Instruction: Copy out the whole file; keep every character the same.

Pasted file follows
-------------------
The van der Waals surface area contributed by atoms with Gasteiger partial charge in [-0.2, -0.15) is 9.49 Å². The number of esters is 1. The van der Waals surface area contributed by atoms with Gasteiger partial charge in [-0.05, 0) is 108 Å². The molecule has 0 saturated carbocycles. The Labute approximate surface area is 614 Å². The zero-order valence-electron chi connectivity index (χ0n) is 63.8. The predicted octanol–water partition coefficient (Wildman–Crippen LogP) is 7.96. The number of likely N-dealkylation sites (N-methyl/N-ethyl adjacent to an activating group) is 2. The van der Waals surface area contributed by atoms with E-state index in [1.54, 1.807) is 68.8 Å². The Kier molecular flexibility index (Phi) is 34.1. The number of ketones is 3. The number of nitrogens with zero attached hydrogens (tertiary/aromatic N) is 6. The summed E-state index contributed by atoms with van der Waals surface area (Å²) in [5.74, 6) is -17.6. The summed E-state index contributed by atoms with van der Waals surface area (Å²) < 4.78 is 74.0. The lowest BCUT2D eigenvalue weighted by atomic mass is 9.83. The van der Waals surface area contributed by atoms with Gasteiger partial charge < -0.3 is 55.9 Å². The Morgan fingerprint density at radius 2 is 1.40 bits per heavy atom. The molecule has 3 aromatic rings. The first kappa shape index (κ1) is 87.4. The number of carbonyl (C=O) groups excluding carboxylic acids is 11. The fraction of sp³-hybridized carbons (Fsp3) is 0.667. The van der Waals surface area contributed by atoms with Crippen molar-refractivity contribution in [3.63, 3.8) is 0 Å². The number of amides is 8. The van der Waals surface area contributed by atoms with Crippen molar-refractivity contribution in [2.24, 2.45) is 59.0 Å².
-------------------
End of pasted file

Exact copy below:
The van der Waals surface area contributed by atoms with Gasteiger partial charge in [-0.2, -0.15) is 9.49 Å². The number of esters is 1. The van der Waals surface area contributed by atoms with Gasteiger partial charge in [-0.05, 0) is 108 Å². The molecule has 0 saturated carbocycles. The Labute approximate surface area is 614 Å². The zero-order valence-electron chi connectivity index (χ0n) is 63.8. The predicted octanol–water partition coefficient (Wildman–Crippen LogP) is 7.96. The number of likely N-dealkylation sites (N-methyl/N-ethyl adjacent to an activating group) is 2. The van der Waals surface area contributed by atoms with E-state index in [1.54, 1.807) is 68.8 Å². The Kier molecular flexibility index (Phi) is 34.1. The number of ketones is 3. The number of nitrogens with zero attached hydrogens (tertiary/aromatic N) is 6. The summed E-state index contributed by atoms with van der Waals surface area (Å²) in [5.74, 6) is -17.6. The summed E-state index contributed by atoms with van der Waals surface area (Å²) < 4.78 is 74.0. The lowest BCUT2D eigenvalue weighted by atomic mass is 9.83. The van der Waals surface area contributed by atoms with Gasteiger partial charge < -0.3 is 55.9 Å². The Morgan fingerprint density at radius 2 is 1.40 bits per heavy atom. The molecule has 3 aromatic rings. The first kappa shape index (κ1) is 87.4. The number of carbonyl (C=O) groups excluding carboxylic acids is 11. The fraction of sp³-hybridized carbons (Fsp3) is 0.667. The van der Waals surface area contributed by atoms with Crippen molar-refractivity contribution in [3.63, 3.8) is 0 Å². The number of amides is 8. The van der Waals surface area contributed by atoms with Crippen molar-refractivity contribution in [2.24, 2.45) is 59.0 Å².